Those of us who are awkward salute you, Vanessa Van Edwards, as our new queen. We have needed this book so much, but we never knew it. Ours is the tribe that openly claims to “lack social skills.” Why didn’t anyone tell us that this stuff could be learned? Captivate is the “missing manual” to that legacy of frustrating, disappointing, awkward, and humiliating social failures. That sounds awful. Let me start over. Captivate is a fun, entertaining guide to behavior hacking that can help anyone figure out how to actually enjoy social interactions.
I had the pleasure of hearing Vanessa speak at World Domination Summit this year. She is tremendous. It’s really hard to believe that she ever felt awkward, because she is so beautiful and funny and polished and engaging. Then she reveals that she owes it all to Spanx. Ugh, it’s not fair. How can she be all that and be so likable?
There’s this saying that “if you’re so smart, why aren’t you rich?” We have to take it on faith that Vanessa Van Edwards really was ever anywhere near as awkward as she claims. If that’s true, then her public persona and success at teaching people skills are proof that this stuff works. We can ask ourselves, “If it worked for her, will it work for me? Maybe even 1%?”
I think Captivate would even work for my autistic friends, because it includes extremely specific details, photographs, diagrams, and explanations of why people react the way they do. It has sample scripts of things to say in conversation. This is stuff that can be studied and memorized and tested.
I’m on the opposite end of the spectrum, as an empath. I always struggled with something that I never knew had a name. People would make microexpressions, which I find clearly visible, and then quickly, deliberately obscure those instantaneous reactions with something else. Part of my awkwardness was in wanting to talk openly about things that other people wanted to avoid. I didn’t understand why there needed to be this secret, hidden layer to people’s reactions and interactions. Too personal, too intimate, too quickly. Especially when I was young, I had to have social dynamics painstakingly explained to me. What a magical gift this book would have been for a weird little kid like me!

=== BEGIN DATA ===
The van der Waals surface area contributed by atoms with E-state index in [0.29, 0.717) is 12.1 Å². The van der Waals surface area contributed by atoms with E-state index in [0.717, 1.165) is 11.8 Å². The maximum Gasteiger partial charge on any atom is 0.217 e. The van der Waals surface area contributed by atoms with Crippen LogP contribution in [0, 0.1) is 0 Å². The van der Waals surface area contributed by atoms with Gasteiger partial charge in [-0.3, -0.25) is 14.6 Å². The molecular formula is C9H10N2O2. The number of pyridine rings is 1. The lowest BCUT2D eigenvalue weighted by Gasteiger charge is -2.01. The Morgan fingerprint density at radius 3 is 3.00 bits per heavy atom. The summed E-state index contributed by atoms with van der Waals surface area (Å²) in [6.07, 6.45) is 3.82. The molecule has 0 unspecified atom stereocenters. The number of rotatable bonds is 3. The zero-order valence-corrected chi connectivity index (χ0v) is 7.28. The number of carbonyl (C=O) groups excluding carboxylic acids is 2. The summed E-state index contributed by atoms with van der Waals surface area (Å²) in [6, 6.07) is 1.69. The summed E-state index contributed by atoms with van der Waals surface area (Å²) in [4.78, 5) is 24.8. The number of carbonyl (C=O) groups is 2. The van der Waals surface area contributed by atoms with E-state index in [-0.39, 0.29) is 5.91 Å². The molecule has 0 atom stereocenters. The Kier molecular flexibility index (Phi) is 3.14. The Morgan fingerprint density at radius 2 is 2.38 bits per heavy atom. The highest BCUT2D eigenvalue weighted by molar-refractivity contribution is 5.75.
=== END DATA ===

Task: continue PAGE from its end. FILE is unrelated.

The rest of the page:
Something really struck me while reading this book, and it was the section on primary values. Everyone is in search of a primary value in every interaction. That’s going to be either love, service, status, money, goods, or information. My primary value is information, with a secondary value of service, while my husband says his is love followed by service. Aha. Can you tell me more about this need to feel accepted and liked by others? Because I’d really like to know! What struck me about this was that Goods are on the list right up there with Love and Status. THIS IS SO TRUE. This explains every last little thing that I wasn’t yet understanding about my work with hoarders! They actually think that Goods matter for some reason! Ahem. I mean. They have this trait in common with artists, museum curators, and archaeologists? *whistles, puts hands in pockets*
I was captivated by Captivate, and also captivated by Vanessa Van Edwards herself. This is a truly, truly remarkable book. For myself, I don’t even feel like one reading was enough; it feels like the more time I spend studying it, the easier my life will be. The same will probably be true for you.
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I've been working with chronic disorganization, squalor, and hoarding for over 20 years. I'm also a marathon runner who was diagnosed with fibromyalgia and thyroid disease 17 years ago.